Cultural Appropriations · Rants For Thought

Dear Salvation Army, You Don’t Deserve My Charity This Christmas

Christmas is coming, and this is the time we all think about which charities to support and how to give to the less-fortunate. Maybe you’ve seen the red kettles around and heard the jingle bells in the mall. Maybe you’ve seen the Salvation Army officers manning the kettles, smiling and thanking you for supporting the less-fortunate this Christmas. And maybe it gives your heart a warm feeling when you throw in your change and walk away, knowing that the Salvation Army typically has done good things for the homeless and poor in Toronto and other cities around the world.

Except that though those are my memories of the Salvation Army, I no longer support them. I no longer feel comfortable supporting an organization who has no problem with seeing people like me freeze and starve this holiday season.

I was on Facebook yesterday and saw a post by a good friend of mine, stating that the Sally Ann is planning to shut down soup kitchens in New York City if they are forced to adhere to civil rights laws, which would prevent them from hiring and firing gay employees, providing benefits to partners of gay employees, or discriminating against gay people. I also found an article that details the death of a trans woman, Jennifer Gale, who died because the Salvation Army would have forced her to sleep and shower with men as opposed to recognizing her status as a transgender woman. She was denied shelter at one of their homeless shelters for being transgender, and died of a cardiac arrest and exposure from the cold.

Tell me, is this what Jesus would do, Salvation Army?

I have really good memories of helping the Sally Ann at Christmas time and other times. I really thought I was making a difference, that people would be able to eat and find shelter in Canada’s cold winter weather. And now I feel as if the scales have fallen from my eyes – but I’m not just enlightened, I’m saddened.

Are we less human to you, Sally Ann, because we happen to love the same sex or feel ourselves born into the wrong body? Are we to die on the streets, starving and cold, because you can’t bring yourself to agree with who we are? Because if you look back, Jesus fed and clothed people of every religion, race, and colour. He helped prostitutes, sinners, and thieves. And gay and trans people are far from sinners and thieves . . . they’re desperate people who are asking for your helping hand.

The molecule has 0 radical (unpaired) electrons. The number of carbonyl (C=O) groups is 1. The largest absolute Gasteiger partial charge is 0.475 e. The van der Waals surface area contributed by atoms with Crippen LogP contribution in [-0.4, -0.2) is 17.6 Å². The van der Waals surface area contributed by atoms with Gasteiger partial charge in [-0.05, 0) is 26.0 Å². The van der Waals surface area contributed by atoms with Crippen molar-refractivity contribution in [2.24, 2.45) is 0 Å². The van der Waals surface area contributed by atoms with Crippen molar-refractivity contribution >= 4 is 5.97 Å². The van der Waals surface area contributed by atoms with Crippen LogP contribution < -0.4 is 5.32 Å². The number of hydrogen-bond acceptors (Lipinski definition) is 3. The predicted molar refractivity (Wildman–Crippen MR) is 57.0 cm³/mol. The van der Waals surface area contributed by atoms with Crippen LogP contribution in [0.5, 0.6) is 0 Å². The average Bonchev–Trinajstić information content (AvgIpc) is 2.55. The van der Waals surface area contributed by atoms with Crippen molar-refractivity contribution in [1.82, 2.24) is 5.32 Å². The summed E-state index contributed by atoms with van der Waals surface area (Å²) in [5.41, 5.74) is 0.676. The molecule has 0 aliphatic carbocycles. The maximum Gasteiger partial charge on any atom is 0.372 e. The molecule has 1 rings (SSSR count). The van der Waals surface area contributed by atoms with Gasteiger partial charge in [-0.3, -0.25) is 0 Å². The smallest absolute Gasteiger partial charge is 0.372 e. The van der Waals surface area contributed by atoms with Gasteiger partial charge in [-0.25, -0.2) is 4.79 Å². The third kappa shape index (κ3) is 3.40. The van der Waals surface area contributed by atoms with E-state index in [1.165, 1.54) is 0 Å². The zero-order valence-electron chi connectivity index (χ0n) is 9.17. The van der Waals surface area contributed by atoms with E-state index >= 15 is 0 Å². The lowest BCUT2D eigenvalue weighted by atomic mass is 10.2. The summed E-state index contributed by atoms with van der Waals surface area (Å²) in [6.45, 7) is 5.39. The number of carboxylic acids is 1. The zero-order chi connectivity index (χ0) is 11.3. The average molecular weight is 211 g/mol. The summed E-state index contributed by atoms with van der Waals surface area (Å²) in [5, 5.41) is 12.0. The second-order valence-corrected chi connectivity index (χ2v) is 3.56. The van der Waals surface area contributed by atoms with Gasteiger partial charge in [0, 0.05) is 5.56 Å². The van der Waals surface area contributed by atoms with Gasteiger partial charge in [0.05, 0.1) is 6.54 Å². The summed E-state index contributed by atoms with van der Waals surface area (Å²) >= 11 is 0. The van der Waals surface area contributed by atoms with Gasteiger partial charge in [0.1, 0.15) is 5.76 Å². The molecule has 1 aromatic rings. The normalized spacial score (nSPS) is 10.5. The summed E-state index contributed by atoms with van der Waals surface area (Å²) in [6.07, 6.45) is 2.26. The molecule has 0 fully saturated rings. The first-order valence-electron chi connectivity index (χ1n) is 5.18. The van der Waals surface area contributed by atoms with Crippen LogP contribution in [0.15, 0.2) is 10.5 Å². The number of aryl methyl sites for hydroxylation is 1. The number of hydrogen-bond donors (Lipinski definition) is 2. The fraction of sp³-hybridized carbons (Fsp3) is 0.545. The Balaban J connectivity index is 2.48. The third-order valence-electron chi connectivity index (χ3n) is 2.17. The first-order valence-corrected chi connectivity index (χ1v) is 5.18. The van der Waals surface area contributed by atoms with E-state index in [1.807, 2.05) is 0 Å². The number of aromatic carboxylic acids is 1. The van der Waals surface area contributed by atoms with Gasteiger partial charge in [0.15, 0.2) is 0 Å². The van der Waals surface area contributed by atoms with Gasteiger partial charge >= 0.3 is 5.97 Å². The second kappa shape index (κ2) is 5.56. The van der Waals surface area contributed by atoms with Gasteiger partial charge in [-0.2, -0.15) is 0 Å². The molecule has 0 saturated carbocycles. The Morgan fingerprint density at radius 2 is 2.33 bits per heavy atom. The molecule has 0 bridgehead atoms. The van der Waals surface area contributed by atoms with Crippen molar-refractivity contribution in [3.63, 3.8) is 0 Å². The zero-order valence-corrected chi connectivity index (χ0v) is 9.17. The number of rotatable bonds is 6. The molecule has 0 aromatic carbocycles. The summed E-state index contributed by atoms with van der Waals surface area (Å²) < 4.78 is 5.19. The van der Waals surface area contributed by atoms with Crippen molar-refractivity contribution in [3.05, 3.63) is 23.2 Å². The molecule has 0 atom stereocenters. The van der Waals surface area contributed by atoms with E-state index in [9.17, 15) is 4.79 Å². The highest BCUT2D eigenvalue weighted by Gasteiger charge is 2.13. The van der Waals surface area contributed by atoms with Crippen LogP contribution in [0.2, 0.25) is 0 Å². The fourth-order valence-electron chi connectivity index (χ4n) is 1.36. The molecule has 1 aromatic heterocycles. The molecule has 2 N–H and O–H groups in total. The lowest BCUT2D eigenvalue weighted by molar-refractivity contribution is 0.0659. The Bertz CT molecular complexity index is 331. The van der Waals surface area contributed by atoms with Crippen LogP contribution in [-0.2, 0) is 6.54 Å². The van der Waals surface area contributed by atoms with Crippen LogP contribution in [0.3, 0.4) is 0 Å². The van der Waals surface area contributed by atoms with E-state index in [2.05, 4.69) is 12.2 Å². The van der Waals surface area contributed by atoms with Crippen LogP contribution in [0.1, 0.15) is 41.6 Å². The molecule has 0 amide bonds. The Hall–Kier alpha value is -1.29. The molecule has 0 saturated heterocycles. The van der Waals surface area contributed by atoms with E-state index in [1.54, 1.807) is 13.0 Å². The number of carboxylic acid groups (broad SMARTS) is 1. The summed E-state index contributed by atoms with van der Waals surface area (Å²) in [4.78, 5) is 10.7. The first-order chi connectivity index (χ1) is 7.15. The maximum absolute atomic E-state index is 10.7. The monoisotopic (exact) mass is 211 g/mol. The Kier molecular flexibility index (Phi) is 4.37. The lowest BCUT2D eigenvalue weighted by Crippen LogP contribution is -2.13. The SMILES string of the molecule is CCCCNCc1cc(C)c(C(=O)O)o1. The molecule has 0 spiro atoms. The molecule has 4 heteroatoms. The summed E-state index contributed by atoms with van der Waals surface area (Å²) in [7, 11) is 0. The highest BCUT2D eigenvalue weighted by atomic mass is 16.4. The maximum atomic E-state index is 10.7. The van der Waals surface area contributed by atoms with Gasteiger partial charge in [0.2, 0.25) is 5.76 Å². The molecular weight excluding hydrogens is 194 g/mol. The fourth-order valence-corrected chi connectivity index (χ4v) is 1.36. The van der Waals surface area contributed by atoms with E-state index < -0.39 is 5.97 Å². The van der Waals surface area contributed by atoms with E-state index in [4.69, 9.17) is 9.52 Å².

How can you turn your backs on them? How can you use them as pawns in a political game you’re playing just so that you can be intolerant and hateful?

Remember that no one is exempt from judgement. And by your rules, the meek and poor shall inherit the earth . . . no matter their sexual orientation, no matter their gender status.

I refuse to support the Salvation Army this Christmas, and I encourage everyone reading this to refuse to do it, too. Human rights don’t stop because you don’t agree with who that person is. Everyone deserves basic dignity.

Shame on you, Salvation Army. Shame on you.


3 thoughts on “Dear Salvation Army, You Don’t Deserve My Charity This Christmas

  1. I find it super awkward walking past the kettles and never donating. I wish they were less places at Christmas. I stoop donating a few years ago after reading something I didn’t agree with about them. I can’t support places like that and I hate the guilt that comes from ignoring them. I support our local social services outreach instead. I support the food bank instead. I buy angle tree gifts instead. But it’s still awkward walking past every time I need milk from Thanksgiving to Christmas.

  2. I agree with you 100%. I have heard terrible things that those people have done to deny the needy just because they didn’t fit in with the Salvation Army’s “norm”. We have them in the States too and that jangling clanging bell ringing just about drives me crazy every time I go to the store.

  3. Once people are able to treat each other as humans and not by age, sex, race, religion, height, weight, etc., (which may be never – except for some of us), then these stories will continue. I have always felt the real way to enact change was to do just this. Write about it then boycott. Otherwise nothing will ever change. Good for you for speaking out.

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